With this is mind, I at first did not feel entirely comfortable introducing this to you (and ideally a broader public). Given that this classification of these responses is entirely dependent on my very subjective interpretation, who am I to introduce it at all? By presenting this mark-up here, I am in no way saying I am the authority on how these responses are to be organized (if at all). I personally believe there is in fact more than one equally good way.

    At the other extreme (of my discomfort)—given I am happy to acknowledge I am no authority—I questioned how such a subjective cataloging would be of any use to anyone at all (with the exception of myself of course). When you look at the categories, you will come to realize there appears to be much overlap, and there is. The reality is the dialogue and questions people are asking about Native issues, as I’m certain you know, are very much all related. I did my best to keep things somewhat balanced, but judgement calls had to be made all over the place.

    As problematic as this might be, I realized though that I was thinking about it all wrong:

    This is why I think calling it a “map” is a good idea. I realized maps—although taken for granted—are not at all straightforward. A geographical map has certain features built into it to maintain a level of objectivity: it’s design is built on top of the framework of another and ideally consistent system (often enough, that of the cartesian plane), and so its accuracy may be measured in reference to that system, but beyond this, it is very subjective. A map only works by leaving things out; who gets to determine what is left out?

    The map I am to present behaves in the similar ways. I am using Xml as a frame of reference; it allows for a measurement of accuracy, and is subjective based on what I leave out; the tags I use for my points of navigational reference are very subjective, and by analogy, so are the descriptors within a geographical map (what population determines a city? and why?)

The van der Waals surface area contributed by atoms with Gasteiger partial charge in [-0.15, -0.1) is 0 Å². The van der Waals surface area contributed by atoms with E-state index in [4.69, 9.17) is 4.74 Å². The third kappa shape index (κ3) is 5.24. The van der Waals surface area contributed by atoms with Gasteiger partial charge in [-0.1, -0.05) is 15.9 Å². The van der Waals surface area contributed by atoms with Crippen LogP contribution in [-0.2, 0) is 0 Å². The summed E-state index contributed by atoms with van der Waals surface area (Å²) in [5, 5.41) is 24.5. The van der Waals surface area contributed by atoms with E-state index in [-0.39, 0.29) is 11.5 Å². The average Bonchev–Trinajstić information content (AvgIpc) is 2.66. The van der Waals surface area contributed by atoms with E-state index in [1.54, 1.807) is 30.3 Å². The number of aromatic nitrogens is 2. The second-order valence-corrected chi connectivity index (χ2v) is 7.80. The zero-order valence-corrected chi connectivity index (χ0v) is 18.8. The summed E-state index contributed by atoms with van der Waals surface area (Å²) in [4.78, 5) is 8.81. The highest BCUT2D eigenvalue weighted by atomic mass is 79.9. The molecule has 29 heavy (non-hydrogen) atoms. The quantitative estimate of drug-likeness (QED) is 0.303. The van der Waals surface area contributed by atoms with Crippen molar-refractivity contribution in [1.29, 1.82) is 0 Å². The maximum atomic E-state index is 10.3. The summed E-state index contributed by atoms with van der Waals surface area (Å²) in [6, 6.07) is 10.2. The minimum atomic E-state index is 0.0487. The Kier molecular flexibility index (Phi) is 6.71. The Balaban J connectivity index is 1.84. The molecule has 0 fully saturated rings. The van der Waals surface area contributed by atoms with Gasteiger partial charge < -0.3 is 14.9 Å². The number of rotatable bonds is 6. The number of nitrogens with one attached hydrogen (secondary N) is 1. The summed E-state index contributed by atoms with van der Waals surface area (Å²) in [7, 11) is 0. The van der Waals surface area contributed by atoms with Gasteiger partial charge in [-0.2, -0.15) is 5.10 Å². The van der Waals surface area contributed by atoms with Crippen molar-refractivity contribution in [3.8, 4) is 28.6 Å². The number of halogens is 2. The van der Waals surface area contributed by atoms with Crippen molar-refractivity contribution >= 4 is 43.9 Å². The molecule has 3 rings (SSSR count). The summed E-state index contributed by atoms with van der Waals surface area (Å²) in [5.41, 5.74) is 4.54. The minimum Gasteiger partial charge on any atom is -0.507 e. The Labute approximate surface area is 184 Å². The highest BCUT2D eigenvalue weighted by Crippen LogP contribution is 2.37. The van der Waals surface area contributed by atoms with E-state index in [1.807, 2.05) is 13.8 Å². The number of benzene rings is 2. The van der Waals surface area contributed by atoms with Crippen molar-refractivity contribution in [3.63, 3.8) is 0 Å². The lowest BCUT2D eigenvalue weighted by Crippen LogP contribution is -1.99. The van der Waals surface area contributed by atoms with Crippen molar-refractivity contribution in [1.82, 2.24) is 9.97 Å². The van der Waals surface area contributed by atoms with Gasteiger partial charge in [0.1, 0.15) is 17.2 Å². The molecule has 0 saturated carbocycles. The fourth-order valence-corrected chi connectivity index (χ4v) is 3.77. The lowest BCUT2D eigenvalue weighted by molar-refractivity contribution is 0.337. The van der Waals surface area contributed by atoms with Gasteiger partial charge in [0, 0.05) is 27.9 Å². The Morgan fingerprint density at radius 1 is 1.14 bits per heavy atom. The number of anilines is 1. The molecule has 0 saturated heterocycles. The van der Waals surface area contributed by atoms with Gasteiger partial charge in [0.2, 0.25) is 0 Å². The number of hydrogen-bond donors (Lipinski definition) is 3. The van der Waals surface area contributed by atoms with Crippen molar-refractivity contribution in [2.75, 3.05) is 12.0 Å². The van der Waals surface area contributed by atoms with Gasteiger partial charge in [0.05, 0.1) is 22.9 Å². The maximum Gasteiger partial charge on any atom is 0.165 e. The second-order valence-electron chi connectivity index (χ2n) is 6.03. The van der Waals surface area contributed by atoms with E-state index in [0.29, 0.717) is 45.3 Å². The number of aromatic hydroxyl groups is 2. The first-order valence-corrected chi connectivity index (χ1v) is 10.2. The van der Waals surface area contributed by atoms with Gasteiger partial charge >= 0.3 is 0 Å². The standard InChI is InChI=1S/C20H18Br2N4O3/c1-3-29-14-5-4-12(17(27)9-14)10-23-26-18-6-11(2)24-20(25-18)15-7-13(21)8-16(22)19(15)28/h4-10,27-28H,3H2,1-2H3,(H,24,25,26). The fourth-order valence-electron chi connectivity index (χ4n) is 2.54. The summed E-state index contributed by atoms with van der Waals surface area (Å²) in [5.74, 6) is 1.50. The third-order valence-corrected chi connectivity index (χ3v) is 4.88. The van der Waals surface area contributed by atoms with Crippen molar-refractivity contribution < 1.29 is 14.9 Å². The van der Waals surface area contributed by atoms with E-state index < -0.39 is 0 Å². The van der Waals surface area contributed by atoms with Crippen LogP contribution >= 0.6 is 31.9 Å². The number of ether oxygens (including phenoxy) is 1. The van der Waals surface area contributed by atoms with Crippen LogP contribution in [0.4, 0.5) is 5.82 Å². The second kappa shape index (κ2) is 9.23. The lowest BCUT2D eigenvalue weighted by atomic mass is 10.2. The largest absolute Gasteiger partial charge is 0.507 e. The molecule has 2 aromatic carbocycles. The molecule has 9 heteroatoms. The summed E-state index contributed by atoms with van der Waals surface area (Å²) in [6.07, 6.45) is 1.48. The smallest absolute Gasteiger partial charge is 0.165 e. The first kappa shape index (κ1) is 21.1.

Finally then, this narrative I am claiming, is best measured as accurate based mostly on whether this cataloging is considered useful. This is true of geographical maps, and sometimes they go through several revisions before they are able to “synchronize” happily with the body of people who use them (a sort of objective-subjectivity).

    With this said, I have copied and pasted my Xml map here. I have postponed this to the very end on account of its size. if you would like an .html version of it or some advice on an Xml Editor (which makes it more readable) please email me; I assume you have my email, and if not just let me know and I will be happy to share.

    Lastly, I do not claim it is 100% error free. It is not meant to be exhaustive either, and although I think some dialogue is a good thing on how it can be improved, I think it takes away from the purpose if too much time is spent on that endeavour. I will say this though: It has taken me a week to read through, process and compile. I have verified it is well-formed, but beyond that I think I need to get it out into the public.

    The entire purpose of this map is to give Canadians an idea of what kind of questions and dialogue people are looking for regarding Native issues. I hope you and others will find it, or a refined version of it, useful in the future.

    Daniel Nikpayuk

    P.S. I recommend copying and pasting this to a .txt file, then to “Save As” “Attawapiskat.xml” in “UTF-8” format so as to view from your web browser.


  32. Nikpayuk says:

    Oh, it’s strange, the xml mark-up example and the copy and paste does not seem to show up. Please email me so I can send you a copy.

  33. Nikpayuk says:

    All that build-up and nothing to show for it. Kinda anti-climactic wouldn’t you say? 😛

  34. Pingback: “We have a different understanding” | David McLaren